An RvR area that would have been full in beta testing lies empty post-launch.

An RvR area that would have been full in beta testing lies empty post-launch.

This worked great as a beta test - lots of testing focus, lots of players in a limited area to test how things worked and could possibly be broken. However, little time was left to examine how the whole game fit together when players had to level from 1 to 40 under their own steam. The sheer size of WAR's world, together with a large number of world servers, means that players have been distributed far and wide - something that wasn't adequately tested for in beta. It seems likely that Mythic looked at the feedback taking from the tiered beta testing and thought it would apply equally to the title post-launch. Sadly, this is obviously not the case.

The lesson of this tale (and yes, it seems obvious) is that you need to test things under 'real world' conditions as much as possible to know how they will behave in the real world. A tiered beta test is a good idea for examining each section in isolation, but the game as a whole needs to be tested too in order to find out how it hangs together. WAR doesn't hang together particularly well since it appears balanced for a much larger number of players in each chapter - something that isn't happening in the mid-levels of this game. Scenarios dominate RvR - the supposed core of WAR - because they are easier to take part in and give better rewards i.e. allow people to level up more quickly.

Some people might want to blame EA for such things, but I find that one hard to accept given that Mythic appears to have run the beta themselves and just not quite ever got to the point of letting players test from level 1 to 40 in a natural state. Also, given that Mythic already has one successful MMO title under its belt, you would have thought they would have known better.

Unfortunately the case is often that obvious mistakes are only obvious after you have made them.

Champions Online: Beta Starts in Mid-November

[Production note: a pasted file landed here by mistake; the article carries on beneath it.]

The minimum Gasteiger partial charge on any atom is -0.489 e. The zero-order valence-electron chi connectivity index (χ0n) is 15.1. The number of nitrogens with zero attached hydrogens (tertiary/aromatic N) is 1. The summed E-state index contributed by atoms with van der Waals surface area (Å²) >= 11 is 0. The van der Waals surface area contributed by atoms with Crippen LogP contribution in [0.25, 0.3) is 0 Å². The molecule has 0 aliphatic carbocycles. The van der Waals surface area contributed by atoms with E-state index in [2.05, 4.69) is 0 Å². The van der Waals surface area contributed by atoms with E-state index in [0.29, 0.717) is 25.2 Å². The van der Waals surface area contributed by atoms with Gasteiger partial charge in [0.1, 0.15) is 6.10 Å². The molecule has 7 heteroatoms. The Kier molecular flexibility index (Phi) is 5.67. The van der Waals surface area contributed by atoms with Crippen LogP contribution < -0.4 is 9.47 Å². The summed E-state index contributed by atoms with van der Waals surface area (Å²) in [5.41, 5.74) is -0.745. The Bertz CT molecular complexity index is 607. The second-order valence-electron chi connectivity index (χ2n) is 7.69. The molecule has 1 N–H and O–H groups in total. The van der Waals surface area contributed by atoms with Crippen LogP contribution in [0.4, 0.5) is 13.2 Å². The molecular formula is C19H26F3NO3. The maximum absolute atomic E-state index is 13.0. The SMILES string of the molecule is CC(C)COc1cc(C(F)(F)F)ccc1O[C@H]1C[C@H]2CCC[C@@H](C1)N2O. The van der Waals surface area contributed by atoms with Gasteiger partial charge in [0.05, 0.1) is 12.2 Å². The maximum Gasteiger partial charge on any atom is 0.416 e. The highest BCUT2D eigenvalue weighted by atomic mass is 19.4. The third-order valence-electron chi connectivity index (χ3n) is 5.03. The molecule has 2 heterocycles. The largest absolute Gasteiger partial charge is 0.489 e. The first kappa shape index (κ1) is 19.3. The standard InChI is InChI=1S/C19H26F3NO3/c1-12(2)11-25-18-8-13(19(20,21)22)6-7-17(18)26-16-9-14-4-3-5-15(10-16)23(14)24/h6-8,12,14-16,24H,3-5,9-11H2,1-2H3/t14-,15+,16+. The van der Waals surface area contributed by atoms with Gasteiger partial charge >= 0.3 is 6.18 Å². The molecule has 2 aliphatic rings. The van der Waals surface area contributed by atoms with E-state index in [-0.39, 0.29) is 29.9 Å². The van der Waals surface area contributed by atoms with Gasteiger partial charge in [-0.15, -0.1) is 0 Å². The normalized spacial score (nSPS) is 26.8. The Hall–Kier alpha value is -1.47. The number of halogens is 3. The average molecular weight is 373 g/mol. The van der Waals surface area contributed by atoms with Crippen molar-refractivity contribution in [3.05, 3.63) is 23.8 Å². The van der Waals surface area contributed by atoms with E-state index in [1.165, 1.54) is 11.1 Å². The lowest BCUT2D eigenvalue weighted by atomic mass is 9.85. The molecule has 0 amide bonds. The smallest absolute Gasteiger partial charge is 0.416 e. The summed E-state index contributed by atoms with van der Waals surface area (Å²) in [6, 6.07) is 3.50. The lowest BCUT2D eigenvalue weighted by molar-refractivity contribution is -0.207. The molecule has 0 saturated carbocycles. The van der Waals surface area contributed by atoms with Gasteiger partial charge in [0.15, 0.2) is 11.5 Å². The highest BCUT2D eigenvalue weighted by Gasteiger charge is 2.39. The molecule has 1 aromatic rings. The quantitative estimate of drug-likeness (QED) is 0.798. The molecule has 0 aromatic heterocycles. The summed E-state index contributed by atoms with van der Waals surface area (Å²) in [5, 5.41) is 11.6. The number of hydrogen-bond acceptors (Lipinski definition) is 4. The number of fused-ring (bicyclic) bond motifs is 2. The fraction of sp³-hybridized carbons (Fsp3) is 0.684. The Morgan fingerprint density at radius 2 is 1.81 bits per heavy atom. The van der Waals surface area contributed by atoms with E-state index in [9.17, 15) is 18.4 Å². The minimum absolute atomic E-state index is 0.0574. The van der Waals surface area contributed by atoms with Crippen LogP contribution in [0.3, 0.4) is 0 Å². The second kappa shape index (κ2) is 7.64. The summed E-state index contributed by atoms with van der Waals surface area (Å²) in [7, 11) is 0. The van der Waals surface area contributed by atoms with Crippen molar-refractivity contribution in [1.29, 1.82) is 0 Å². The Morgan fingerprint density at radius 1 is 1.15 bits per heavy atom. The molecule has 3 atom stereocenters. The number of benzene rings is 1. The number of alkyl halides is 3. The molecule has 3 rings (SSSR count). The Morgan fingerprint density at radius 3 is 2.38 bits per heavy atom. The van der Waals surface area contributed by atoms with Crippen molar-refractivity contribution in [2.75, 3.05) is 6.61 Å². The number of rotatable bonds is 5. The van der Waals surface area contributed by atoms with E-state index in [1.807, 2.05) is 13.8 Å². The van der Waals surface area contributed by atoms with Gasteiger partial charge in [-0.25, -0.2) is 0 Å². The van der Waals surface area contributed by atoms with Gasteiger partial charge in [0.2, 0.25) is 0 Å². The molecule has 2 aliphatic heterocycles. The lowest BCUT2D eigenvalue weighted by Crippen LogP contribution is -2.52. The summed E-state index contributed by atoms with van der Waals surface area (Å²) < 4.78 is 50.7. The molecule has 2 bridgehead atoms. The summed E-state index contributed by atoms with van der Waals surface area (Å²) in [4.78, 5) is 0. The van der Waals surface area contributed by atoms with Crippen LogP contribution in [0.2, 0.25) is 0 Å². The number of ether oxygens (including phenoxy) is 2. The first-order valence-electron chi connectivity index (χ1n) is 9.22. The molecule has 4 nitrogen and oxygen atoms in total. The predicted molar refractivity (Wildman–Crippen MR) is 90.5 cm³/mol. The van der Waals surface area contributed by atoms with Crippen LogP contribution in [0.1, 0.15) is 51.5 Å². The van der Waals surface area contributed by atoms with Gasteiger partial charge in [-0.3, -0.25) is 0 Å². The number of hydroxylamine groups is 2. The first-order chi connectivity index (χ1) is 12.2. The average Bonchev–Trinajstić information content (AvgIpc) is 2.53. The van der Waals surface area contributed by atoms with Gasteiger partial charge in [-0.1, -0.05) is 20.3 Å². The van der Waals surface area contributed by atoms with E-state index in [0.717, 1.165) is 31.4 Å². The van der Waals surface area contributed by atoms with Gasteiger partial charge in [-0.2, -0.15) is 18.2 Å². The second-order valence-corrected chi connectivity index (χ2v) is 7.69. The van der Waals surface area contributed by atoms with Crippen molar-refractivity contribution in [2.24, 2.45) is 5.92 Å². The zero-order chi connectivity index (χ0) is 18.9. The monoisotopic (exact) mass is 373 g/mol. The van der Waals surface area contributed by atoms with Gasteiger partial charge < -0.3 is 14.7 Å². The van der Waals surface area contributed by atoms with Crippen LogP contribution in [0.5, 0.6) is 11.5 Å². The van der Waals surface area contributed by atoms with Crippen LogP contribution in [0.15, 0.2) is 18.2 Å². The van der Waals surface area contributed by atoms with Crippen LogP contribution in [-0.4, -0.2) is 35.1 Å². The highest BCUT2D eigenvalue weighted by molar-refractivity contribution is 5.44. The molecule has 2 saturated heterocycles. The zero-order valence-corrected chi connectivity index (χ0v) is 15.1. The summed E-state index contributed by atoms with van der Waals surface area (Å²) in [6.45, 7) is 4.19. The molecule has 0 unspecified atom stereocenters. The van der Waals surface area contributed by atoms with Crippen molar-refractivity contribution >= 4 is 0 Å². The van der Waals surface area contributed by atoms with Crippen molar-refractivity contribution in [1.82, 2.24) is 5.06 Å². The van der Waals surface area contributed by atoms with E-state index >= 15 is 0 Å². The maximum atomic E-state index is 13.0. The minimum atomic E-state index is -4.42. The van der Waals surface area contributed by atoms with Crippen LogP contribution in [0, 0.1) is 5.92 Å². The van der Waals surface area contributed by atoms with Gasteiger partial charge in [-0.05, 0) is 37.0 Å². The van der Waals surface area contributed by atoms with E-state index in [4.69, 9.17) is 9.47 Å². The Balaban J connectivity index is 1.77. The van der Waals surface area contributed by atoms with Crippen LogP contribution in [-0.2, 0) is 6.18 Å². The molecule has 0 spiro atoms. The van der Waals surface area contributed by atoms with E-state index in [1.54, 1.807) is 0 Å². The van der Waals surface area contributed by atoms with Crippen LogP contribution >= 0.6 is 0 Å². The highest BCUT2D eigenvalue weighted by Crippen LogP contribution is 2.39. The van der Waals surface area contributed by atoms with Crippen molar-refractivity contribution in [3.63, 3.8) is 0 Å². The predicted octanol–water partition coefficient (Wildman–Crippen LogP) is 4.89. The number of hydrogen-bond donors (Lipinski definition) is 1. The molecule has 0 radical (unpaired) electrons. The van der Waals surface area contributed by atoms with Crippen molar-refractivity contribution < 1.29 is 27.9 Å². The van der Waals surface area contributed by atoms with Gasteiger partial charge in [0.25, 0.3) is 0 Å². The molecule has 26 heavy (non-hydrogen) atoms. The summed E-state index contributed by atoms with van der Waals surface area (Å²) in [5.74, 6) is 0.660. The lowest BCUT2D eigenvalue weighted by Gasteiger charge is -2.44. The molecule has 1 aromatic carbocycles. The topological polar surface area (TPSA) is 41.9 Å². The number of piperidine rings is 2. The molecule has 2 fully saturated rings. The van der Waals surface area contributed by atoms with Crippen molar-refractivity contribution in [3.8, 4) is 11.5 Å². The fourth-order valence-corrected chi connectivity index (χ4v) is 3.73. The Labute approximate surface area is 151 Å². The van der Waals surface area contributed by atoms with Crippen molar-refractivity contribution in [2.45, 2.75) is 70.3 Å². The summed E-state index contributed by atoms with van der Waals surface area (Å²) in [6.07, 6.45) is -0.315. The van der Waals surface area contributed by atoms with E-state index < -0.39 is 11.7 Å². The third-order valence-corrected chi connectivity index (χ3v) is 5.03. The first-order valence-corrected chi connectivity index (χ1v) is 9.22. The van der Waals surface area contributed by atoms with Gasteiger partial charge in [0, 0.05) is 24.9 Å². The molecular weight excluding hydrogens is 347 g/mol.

Posted by UnSub Thursday October 16 2008 at 2:26AM
Login or Register to rate this blog post!

With the announcement that Champions Online (ChampO) is going into beta in mid-November (for the PC specifically - still no announcement about Xbox 360 testing) it certainly appears that Cryptic is going to hit that Q2 2009 release date they've been talking up for a bit. If they do make it - MMOs being notorious for delays that push back launches - it would certainly be one of the quickest turn arounds from announcement to lauch. ChampO was first announced in February 2008 and an April 2009 launch would see a mere 14 or so months from the website opening to it appearing on the shelf.

Of course, this process was cut short by other factors - Cryptic working on the Marvel MMO probably gave them quite a bit to salvage and re-use and Cryptic's toolset has had a major workover since 2006 - but it is still an impressive feat, should they pull it off.

Beta will be the first real test of ChampO. Do its comic-shaded graphics look good when playing? Is it really an action MMO, or a pretender to that title? What new things is it actually bringing to the MMO category? Will six months of beta actually be enough to get ChampO ready for launch? Guess the only way to find out the answer to some of these questions is to sign up to beta. Good luck to those who apply!

 

WARmongering: Mythic's Missed Steps

Posted by UnSub Friday October 10 2008 at 2:32AM
Login or Register to rate this blog post!